Columnist tests advertisors' claims to see if their products really work
It's New Year's resolutions time, and already some of us have determined to exercise and shape-up to look trimmer, younger, better during 2014.
Advertisers are well aware of our vanity so it's no wonder they churn out phrases to allure us into buying their products. Know why? We suckers swallow such stuff.
(Many years ago, I used to write, and deliver, TV commercials, so I know what I'm talking about.)
Now, just for fun, do you recognize any of the following come-on wording?
"New anti-aging miracle gives instant facial perfection! Our clinically tested cream will tone, hydrate, protect, firm facial skin and remove wrinkles - all in just one application!"
My mirror shows so many facial lines that others probably think I have to screw my hat on so, of course, I eagerly read these siren-sounding promises.
Then there's toothpaste to glamorize your molars, giving you "a dazzling smile while it whitens your teeth - and freshens breath - all at once!"
Next, another attention-getter: a pair of shampoo and conditioner bottles someone gave me for Christmas. The outside of the box shows a fresh face (its owner undoubtedly uses the wrinkle-remover potion described above) topped by a thick mop of hair which completely obliterates her right eye.
I should've remembered this latest see-with-one-eye trend when I visited my optometrist last week for new prescription glasses - I could've saved half the cost had I just had my left eye tested and simply ordered a monocle.
But, back to the shampoo that promises me that it is "body-enhancing and cleanses hair of follicle-clogging sebum." (What's sebum?)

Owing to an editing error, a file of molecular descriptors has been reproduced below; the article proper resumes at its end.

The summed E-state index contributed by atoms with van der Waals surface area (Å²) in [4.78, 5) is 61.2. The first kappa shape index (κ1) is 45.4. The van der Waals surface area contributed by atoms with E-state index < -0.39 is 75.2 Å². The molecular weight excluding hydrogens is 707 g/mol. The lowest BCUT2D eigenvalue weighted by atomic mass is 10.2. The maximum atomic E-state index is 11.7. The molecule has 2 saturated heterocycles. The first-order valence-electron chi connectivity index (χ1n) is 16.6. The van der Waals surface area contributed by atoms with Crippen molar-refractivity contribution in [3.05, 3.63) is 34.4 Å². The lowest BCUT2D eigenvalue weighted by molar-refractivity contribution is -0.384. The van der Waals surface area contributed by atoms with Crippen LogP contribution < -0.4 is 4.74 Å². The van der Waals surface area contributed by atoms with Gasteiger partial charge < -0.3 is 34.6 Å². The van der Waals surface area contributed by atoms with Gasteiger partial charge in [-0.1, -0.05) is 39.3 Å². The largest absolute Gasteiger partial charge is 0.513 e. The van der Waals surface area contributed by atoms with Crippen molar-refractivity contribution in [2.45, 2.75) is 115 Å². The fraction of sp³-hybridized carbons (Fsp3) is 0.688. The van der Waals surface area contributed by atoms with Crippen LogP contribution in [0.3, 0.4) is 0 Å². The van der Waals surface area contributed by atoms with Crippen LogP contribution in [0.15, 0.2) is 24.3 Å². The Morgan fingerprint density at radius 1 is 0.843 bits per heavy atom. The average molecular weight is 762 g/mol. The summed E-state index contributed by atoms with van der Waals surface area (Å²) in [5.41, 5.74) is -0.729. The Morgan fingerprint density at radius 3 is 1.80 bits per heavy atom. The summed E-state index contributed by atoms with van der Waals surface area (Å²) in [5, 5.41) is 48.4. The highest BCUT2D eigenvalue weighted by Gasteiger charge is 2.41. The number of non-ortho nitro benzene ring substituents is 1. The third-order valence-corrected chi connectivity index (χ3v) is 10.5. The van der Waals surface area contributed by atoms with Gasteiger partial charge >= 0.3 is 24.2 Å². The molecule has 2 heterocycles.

As for the conditioner's contents, it's "infused with juicy green apple extract and vitamin E while giving the enjoyment of orchard-grown-apple gentleness to bring out the natural beauty of your locks."
Yes, I'm aware Matthew 10:30 says, "The very hairs of your head are all numbered," but mine are so few, it doesn't take a biblical being to count them.
Then there are more claims aiming at other parts of your body, plus every item concerning the ultimate in your home, car, education and so on
So, as yet another New Year's resolution time rolls around and the futility of trying to appear as the ads promise if I'll just obey their claims, I suddenly recall a Hans Christian Anderson story I read back in fourth grade: "The Emperor's New Clothes."
Doubtless you'll recall how a couple of swindlers appealed to the king's vanity by promising to weave him "the most wonderful cloth in the world with patterns and marvelously beautiful colors." But the cloth couldn't be seen by anyone who was stupid or unfit for his office.
It was all pretense by the swindlers, but no one - including the emperor - would admit to not being able to see the finished product, each fearing being thought stupid, so the king paraded down the street to the acclaim of all until a child shouted, "But he has nothing on."
So why am I relating this old account? Just to warn you not to slather me with claims how brilliant I appear after my trying all of the above remedies.
You and I both already know: They didn't work.
©Copyright 2014 by Isabel Torrey, a King City resident and columnist.